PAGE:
While the two core activities I’ve shared with you so far are things I’ve loved since early in life, this last one blossomed from the intense personal healing work of my later years. I may have known somewhere deep down inside that I had an affinity for this activity, but that affinity was buried under so much crap it wasn’t until the recent pandemic forced my withdrawal from the bustle of daily life that I managed to excavate it. I emerged from COVID-19 quarantine in touch with my passion for writing, and no one is more surprised than I am. (My closest friends aren’t surprised at all, having waited patiently for me to figure it out.)
Interest in writing isn’t completely new to me. I did keep a diary intermittently as a young person and journaled throughout adulthood in fits and starts, always enjoying the experience but unable to maintain the discipline of consistency. And, of course, I wrote academically too. But, perhaps like many students, I saw it simply as something I had to do to get through school, not as something to relish for itself. During my college years, one professor did suggest I develop my ideas and pursue publication, really dig into writing as a career. But I paid no heed to her.
Whom I was really paying no heed to was me. Though I didn’t understand it at the time, I was out of contact with my inner core and shut down to myself, locked in my nervous system’s freeze response to the dangers present throughout my early life. I didn’t know how to read my body, heart, and mind to understand what I loved to do so I could make healthy decisions for my present and future. I only knew how to conform to what close others needed from me, which was to stay small, tamp down my energy, not make waves. So, after college, I plodded off toward what immediate family and much of culture maintained made for a “successful” life: stable, conventional employment.
Stability never figured into it, though. Over the course of my working years, I bounced from one occupation to another, trying out different fields, even, at one point, getting a graduate degree in one of them. I did it all well enough, but never felt truly at home, fulfilled, aligned with my work. Proof that competence alone is not a measure of right livelihood. The closest I came to it was during the six years leading up to retirement when I had a job as a higher ed grant writer, an occupation I found very satisfying at the time. I both enjoyed the work of writing itself and valued making a positive impact on the lives of students in need, and I suspect I was finally—though at that point in my life, still unknowingly—sneaking up on right livelihood, on my purpose.
We are learning more and more about how vital being on purpose is to deep enduring wellness for the human animal—for both individuals and the collective. True purpose is about embracing our own unique gifts and offering them to the world for its betterment. And I love how Howard Thurman expressed this truth when he said, “Don’t ask what the world needs. Ask what makes you come alive, and go do it. Because what the world needs is people who have come alive.” Now more than ever, the world doesn’t need me shut down, turned off, conforming, robotic. It needs me juicy, tuned-in to my core, fully alive, like when I’m dancing and swimming. But also, I discovered during quarantine, like when I’m writing.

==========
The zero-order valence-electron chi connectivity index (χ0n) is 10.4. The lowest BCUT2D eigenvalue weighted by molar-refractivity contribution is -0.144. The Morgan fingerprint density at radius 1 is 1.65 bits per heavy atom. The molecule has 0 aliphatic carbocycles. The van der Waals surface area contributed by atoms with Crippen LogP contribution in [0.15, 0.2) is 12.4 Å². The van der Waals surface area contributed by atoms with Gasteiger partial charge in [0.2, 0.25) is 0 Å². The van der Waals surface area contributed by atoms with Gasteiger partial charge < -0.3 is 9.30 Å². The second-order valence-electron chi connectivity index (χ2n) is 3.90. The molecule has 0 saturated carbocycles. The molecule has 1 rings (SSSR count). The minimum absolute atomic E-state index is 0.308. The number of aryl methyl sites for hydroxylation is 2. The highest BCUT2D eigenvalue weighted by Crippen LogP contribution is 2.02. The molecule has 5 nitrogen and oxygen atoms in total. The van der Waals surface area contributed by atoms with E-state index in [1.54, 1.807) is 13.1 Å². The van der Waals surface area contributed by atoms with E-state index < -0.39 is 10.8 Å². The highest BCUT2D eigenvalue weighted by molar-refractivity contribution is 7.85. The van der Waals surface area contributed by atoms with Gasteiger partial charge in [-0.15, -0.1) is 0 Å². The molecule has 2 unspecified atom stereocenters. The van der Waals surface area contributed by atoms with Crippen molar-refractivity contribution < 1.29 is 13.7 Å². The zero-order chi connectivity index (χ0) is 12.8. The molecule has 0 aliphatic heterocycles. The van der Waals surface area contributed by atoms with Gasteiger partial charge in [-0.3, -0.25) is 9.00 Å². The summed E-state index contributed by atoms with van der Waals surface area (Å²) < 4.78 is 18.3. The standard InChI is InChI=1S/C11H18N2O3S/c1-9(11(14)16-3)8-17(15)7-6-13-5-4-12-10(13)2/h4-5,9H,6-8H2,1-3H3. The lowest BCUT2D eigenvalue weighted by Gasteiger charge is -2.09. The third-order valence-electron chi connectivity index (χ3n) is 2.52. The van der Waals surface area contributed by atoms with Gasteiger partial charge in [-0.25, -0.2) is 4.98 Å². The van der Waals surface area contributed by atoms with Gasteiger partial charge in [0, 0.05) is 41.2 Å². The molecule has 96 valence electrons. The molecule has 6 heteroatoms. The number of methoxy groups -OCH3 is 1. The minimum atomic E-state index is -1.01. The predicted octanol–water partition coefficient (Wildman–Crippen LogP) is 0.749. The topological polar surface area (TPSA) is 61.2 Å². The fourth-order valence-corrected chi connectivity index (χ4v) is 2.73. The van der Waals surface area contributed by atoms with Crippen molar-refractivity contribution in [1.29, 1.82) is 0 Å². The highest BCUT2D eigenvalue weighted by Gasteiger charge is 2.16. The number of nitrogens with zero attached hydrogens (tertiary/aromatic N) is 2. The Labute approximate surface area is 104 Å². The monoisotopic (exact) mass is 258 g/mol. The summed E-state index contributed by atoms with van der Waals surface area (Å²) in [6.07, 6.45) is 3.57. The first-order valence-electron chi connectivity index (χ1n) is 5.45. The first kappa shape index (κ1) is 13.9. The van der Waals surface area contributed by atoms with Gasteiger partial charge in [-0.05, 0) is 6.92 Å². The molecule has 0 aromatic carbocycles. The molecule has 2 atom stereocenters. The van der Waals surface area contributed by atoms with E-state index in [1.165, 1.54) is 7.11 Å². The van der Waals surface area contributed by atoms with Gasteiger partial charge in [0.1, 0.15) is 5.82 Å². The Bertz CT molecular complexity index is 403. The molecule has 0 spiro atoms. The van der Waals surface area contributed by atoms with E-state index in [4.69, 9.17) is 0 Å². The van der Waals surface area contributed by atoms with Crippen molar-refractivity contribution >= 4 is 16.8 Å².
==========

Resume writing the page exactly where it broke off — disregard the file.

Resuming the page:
In the two years preceding COVID, I’d begun somatic trauma recovery and acquired some key tools for tuning into my body and knowing my own heart and mind. (See Resources and Growing into the Gray.) So, during the hours of forced isolation and quietude, when I turned to writing almost on a lark and applied those tools, this is what I found out: Holding a mechanical pencil in my hand and letting it fly across the page of an open notebook, with no agenda, while I sit cross-legged in my favorite chair exhilarates me, puts me in a state of flow, and opens me to receive profound insight about my life and the world around me. I rise from freewriting more joyful, wise, and energized than when I sit down. And the same is true of the time I spend in front of my laptop, engaging in writing of a more directed, but no less transformative, nature. I found out I am meant to write. To write for myself and others, and for women in particular.
I regret not getting to this awareness sooner in my life, but I’ve decided not to dwell on that feeling. After all, it’s rooted in the past, and I’m here now. So, at age sixty-four, I’m moving forward with gratitude into my new vocation, wondering where it’ll take me in the years that might remain to me on this planet. How about you? Were you one of the lucky ones who found purpose earlier in life? What a joy to know deep inside yourself that you were aligned with your work, and to have that inner knowing to sustain you throughout the inevitable vocational challenges. Or did you chronically struggle as I did, maybe give up on the whole notion of purpose for yourself? If so, take heart. I can say from lived experience that it’s never too late to ask yourself what makes you come alive, and then to go do it.
Warning: To find what you really love, you may have to wade through some difficult stuff first. (And we’ll get to that in future posts.)
Promise: It’s so worth it!
Nudge: The world needs us all.